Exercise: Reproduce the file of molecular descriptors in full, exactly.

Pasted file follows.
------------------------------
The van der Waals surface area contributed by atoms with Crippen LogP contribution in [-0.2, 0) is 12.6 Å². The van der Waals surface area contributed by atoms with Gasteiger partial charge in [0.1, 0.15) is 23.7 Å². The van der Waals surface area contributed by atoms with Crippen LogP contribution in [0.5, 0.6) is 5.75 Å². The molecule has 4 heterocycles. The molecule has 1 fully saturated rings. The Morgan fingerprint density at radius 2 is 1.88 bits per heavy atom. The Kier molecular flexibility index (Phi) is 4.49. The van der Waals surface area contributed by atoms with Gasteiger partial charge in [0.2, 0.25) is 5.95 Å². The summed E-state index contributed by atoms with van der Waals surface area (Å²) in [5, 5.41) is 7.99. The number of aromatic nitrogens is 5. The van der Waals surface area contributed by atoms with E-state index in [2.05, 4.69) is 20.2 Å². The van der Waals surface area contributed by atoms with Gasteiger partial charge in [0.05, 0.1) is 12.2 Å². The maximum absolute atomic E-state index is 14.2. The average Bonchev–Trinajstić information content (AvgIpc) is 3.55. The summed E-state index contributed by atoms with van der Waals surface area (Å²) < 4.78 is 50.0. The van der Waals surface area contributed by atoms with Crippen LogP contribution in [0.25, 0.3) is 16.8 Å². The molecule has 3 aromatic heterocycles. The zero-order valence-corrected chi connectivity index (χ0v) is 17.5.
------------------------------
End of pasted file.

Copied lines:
The van der Waals surface area contributed by atoms with Crippen LogP contribution in [-0.2, 0) is 12.6 Å². The van der Waals surface area contributed by atoms with Gasteiger partial charge in [0.1, 0.15) is 23.7 Å². The van der Waals surface area contributed by atoms with Crippen LogP contribution in [0.5, 0.6) is 5.75 Å². The molecule has 4 heterocycles. The molecule has 1 fully saturated rings. The Morgan fingerprint density at radius 2 is 1.88 bits per heavy atom. The Kier molecular flexibility index (Phi) is 4.49. The van der Waals surface area contributed by atoms with Gasteiger partial charge in [0.2, 0.25) is 5.95 Å². The summed E-state index contributed by atoms with van der Waals surface area (Å²) in [5, 5.41) is 7.99. The number of aromatic nitrogens is 5. The van der Waals surface area contributed by atoms with E-state index in [2.05, 4.69) is 20.2 Å². The van der Waals surface area contributed by atoms with Gasteiger partial charge in [0.05, 0.1) is 12.2 Å². The maximum absolute atomic E-state index is 14.2. The average Bonchev–Trinajstić information content (AvgIpc) is 3.55. The summed E-state index contributed by atoms with van der Waals surface area (Å²) < 4.78 is 50.0. The van der Waals surface area contributed by atoms with Crippen LogP contribution in [0.25, 0.3) is 16.8 Å². The molecule has 3 aromatic heterocycles. The zero-order valence-corrected chi connectivity index (χ0v) is 17.5.